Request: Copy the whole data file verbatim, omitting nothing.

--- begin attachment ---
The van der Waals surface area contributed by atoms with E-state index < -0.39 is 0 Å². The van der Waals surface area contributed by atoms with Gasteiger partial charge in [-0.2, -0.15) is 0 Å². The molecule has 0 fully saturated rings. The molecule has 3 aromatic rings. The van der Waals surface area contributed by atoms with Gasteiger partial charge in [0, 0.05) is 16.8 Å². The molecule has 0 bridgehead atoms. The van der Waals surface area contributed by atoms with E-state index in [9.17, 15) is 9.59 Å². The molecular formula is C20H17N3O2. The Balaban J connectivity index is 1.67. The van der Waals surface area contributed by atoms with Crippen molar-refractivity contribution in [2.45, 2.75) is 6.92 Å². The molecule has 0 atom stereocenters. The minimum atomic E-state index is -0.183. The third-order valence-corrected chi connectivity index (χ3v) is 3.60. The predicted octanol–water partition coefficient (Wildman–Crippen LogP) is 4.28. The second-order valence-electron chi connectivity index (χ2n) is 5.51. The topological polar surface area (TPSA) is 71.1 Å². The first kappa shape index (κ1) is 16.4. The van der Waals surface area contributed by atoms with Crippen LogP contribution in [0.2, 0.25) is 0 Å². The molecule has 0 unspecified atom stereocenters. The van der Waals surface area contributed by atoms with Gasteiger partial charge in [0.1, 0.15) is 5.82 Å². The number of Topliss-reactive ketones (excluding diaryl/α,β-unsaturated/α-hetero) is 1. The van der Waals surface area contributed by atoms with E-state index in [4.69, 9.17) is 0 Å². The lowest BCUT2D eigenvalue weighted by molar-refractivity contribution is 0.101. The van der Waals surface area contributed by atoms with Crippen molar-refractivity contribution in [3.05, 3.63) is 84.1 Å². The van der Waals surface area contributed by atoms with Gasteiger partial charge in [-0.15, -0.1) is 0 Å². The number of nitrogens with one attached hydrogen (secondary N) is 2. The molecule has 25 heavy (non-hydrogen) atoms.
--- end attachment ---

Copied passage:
The van der Waals surface area contributed by atoms with E-state index < -0.39 is 0 Å². The van der Waals surface area contributed by atoms with Gasteiger partial charge in [-0.2, -0.15) is 0 Å². The molecule has 0 fully saturated rings. The molecule has 3 aromatic rings. The van der Waals surface area contributed by atoms with Gasteiger partial charge in [0, 0.05) is 16.8 Å². The molecule has 0 bridgehead atoms. The van der Waals surface area contributed by atoms with E-state index in [9.17, 15) is 9.59 Å². The molecular formula is C20H17N3O2. The Balaban J connectivity index is 1.67. The van der Waals surface area contributed by atoms with Crippen molar-refractivity contribution in [2.45, 2.75) is 6.92 Å². The molecule has 0 atom stereocenters. The minimum atomic E-state index is -0.183. The third-order valence-corrected chi connectivity index (χ3v) is 3.60. The predicted octanol–water partition coefficient (Wildman–Crippen LogP) is 4.28. The second-order valence-electron chi connectivity index (χ2n) is 5.51. The topological polar surface area (TPSA) is 71.1 Å². The first kappa shape index (κ1) is 16.4. The van der Waals surface area contributed by atoms with Crippen LogP contribution in [0.2, 0.25) is 0 Å². The molecule has 0 unspecified atom stereocenters. The van der Waals surface area contributed by atoms with Gasteiger partial charge in [0.1, 0.15) is 5.82 Å². The number of Topliss-reactive ketones (excluding diaryl/α,β-unsaturated/α-hetero) is 1. The van der Waals surface area contributed by atoms with E-state index in [4.69, 9.17) is 0 Å². The lowest BCUT2D eigenvalue weighted by molar-refractivity contribution is 0.101. The van der Waals surface area contributed by atoms with Crippen molar-refractivity contribution in [3.05, 3.63) is 84.1 Å². The van der Waals surface area contributed by atoms with Gasteiger partial charge in [-0.15, -0.1) is 0 Å². The number of nitrogens with one attached hydrogen (secondary N) is 2. The molecule has 25 heavy (non-hydrogen) atoms.